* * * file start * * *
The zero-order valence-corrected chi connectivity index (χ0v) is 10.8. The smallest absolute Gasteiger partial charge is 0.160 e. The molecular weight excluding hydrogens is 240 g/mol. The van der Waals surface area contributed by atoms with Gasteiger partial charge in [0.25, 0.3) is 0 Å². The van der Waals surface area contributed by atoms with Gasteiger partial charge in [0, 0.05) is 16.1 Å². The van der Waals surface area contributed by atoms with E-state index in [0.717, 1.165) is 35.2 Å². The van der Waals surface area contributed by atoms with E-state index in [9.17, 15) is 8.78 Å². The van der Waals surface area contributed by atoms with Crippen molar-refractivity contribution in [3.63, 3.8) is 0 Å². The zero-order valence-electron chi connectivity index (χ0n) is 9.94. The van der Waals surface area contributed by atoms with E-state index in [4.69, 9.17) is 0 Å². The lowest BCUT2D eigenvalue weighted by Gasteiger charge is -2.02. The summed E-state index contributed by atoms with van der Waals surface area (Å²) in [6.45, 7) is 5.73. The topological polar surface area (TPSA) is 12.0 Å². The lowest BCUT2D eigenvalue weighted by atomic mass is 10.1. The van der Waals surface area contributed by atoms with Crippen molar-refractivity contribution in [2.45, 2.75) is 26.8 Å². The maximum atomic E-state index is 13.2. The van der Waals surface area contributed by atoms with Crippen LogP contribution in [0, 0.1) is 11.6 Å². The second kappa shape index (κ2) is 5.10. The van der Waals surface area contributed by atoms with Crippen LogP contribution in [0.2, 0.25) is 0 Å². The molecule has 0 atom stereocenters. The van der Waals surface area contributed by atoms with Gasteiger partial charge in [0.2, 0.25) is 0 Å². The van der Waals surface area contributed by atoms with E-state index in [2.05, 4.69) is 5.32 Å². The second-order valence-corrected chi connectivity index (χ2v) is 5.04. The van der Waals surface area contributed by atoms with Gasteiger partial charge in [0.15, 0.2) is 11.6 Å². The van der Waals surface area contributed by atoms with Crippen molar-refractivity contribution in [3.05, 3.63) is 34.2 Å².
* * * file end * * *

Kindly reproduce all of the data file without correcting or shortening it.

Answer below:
The zero-order valence-corrected chi connectivity index (χ0v) is 10.8. The smallest absolute Gasteiger partial charge is 0.160 e. The molecular weight excluding hydrogens is 240 g/mol. The van der Waals surface area contributed by atoms with Gasteiger partial charge in [0.25, 0.3) is 0 Å². The van der Waals surface area contributed by atoms with Gasteiger partial charge in [0, 0.05) is 16.1 Å². The van der Waals surface area contributed by atoms with E-state index in [0.717, 1.165) is 35.2 Å². The van der Waals surface area contributed by atoms with E-state index in [9.17, 15) is 8.78 Å². The van der Waals surface area contributed by atoms with Crippen molar-refractivity contribution in [3.63, 3.8) is 0 Å². The zero-order valence-electron chi connectivity index (χ0n) is 9.94. The van der Waals surface area contributed by atoms with E-state index in [4.69, 9.17) is 0 Å². The lowest BCUT2D eigenvalue weighted by Gasteiger charge is -2.02. The summed E-state index contributed by atoms with van der Waals surface area (Å²) in [6.45, 7) is 5.73. The topological polar surface area (TPSA) is 12.0 Å². The lowest BCUT2D eigenvalue weighted by atomic mass is 10.1. The van der Waals surface area contributed by atoms with Crippen molar-refractivity contribution in [2.45, 2.75) is 26.8 Å². The maximum atomic E-state index is 13.2. The van der Waals surface area contributed by atoms with Crippen LogP contribution in [0, 0.1) is 11.6 Å². The second kappa shape index (κ2) is 5.10. The van der Waals surface area contributed by atoms with Crippen LogP contribution in [0.2, 0.25) is 0 Å². The molecule has 0 atom stereocenters. The van der Waals surface area contributed by atoms with Gasteiger partial charge in [0.2, 0.25) is 0 Å². The van der Waals surface area contributed by atoms with E-state index in [2.05, 4.69) is 5.32 Å². The second-order valence-corrected chi connectivity index (χ2v) is 5.04. The van der Waals surface area contributed by atoms with Gasteiger partial charge in [0.15, 0.2) is 11.6 Å². The van der Waals surface area contributed by atoms with Crippen molar-refractivity contribution in [3.05, 3.63) is 34.2 Å².